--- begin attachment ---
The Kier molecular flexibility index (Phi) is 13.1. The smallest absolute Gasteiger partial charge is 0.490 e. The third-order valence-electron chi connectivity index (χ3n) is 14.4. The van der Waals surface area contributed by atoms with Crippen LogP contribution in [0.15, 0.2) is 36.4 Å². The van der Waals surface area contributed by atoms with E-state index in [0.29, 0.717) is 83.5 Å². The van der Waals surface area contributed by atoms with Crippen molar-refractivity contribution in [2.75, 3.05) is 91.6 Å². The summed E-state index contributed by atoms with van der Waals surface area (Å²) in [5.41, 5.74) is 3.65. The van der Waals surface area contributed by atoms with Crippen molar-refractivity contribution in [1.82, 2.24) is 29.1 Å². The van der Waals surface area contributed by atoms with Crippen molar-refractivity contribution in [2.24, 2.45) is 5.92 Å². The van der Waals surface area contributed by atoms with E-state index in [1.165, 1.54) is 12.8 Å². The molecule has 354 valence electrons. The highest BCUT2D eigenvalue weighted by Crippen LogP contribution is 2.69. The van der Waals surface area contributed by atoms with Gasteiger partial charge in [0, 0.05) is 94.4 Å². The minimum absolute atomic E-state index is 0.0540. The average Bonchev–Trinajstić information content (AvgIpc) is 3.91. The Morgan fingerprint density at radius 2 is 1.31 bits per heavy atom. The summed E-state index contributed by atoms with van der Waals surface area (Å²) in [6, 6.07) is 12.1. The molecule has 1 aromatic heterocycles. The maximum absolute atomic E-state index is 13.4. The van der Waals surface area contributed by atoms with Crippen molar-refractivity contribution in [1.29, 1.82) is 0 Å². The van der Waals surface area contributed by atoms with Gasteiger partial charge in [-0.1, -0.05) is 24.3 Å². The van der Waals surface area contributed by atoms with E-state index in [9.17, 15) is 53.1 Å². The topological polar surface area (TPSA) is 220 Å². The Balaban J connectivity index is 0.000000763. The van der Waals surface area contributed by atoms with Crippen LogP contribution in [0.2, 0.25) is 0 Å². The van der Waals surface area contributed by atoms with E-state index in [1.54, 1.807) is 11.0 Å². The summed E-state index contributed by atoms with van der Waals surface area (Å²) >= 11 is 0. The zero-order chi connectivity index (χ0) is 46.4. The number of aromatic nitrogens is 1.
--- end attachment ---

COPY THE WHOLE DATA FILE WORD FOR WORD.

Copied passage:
The Kier molecular flexibility index (Phi) is 13.1. The smallest absolute Gasteiger partial charge is 0.490 e. The third-order valence-electron chi connectivity index (χ3n) is 14.4. The van der Waals surface area contributed by atoms with Crippen LogP contribution in [0.15, 0.2) is 36.4 Å². The van der Waals surface area contributed by atoms with E-state index in [0.29, 0.717) is 83.5 Å². The van der Waals surface area contributed by atoms with Crippen molar-refractivity contribution in [2.75, 3.05) is 91.6 Å². The summed E-state index contributed by atoms with van der Waals surface area (Å²) in [5.41, 5.74) is 3.65. The van der Waals surface area contributed by atoms with Crippen molar-refractivity contribution in [1.82, 2.24) is 29.1 Å². The van der Waals surface area contributed by atoms with Crippen molar-refractivity contribution in [2.24, 2.45) is 5.92 Å². The van der Waals surface area contributed by atoms with E-state index in [1.165, 1.54) is 12.8 Å². The molecule has 354 valence electrons. The highest BCUT2D eigenvalue weighted by Crippen LogP contribution is 2.69. The van der Waals surface area contributed by atoms with Gasteiger partial charge in [0, 0.05) is 94.4 Å². The minimum absolute atomic E-state index is 0.0540. The average Bonchev–Trinajstić information content (AvgIpc) is 3.91. The Morgan fingerprint density at radius 2 is 1.31 bits per heavy atom. The summed E-state index contributed by atoms with van der Waals surface area (Å²) in [6, 6.07) is 12.1. The molecule has 1 aromatic heterocycles. The maximum absolute atomic E-state index is 13.4. The van der Waals surface area contributed by atoms with Crippen molar-refractivity contribution in [1.29, 1.82) is 0 Å². The van der Waals surface area contributed by atoms with Gasteiger partial charge in [-0.1, -0.05) is 24.3 Å². The van der Waals surface area contributed by atoms with E-state index in [9.17, 15) is 53.1 Å². The topological polar surface area (TPSA) is 220 Å². The Balaban J connectivity index is 0.000000763. The van der Waals surface area contributed by atoms with Crippen LogP contribution in [0.2, 0.25) is 0 Å². The van der Waals surface area contributed by atoms with E-state index in [1.54, 1.807) is 11.0 Å². The summed E-state index contributed by atoms with van der Waals surface area (Å²) >= 11 is 0. The zero-order chi connectivity index (χ0) is 46.4. The number of aromatic nitrogens is 1.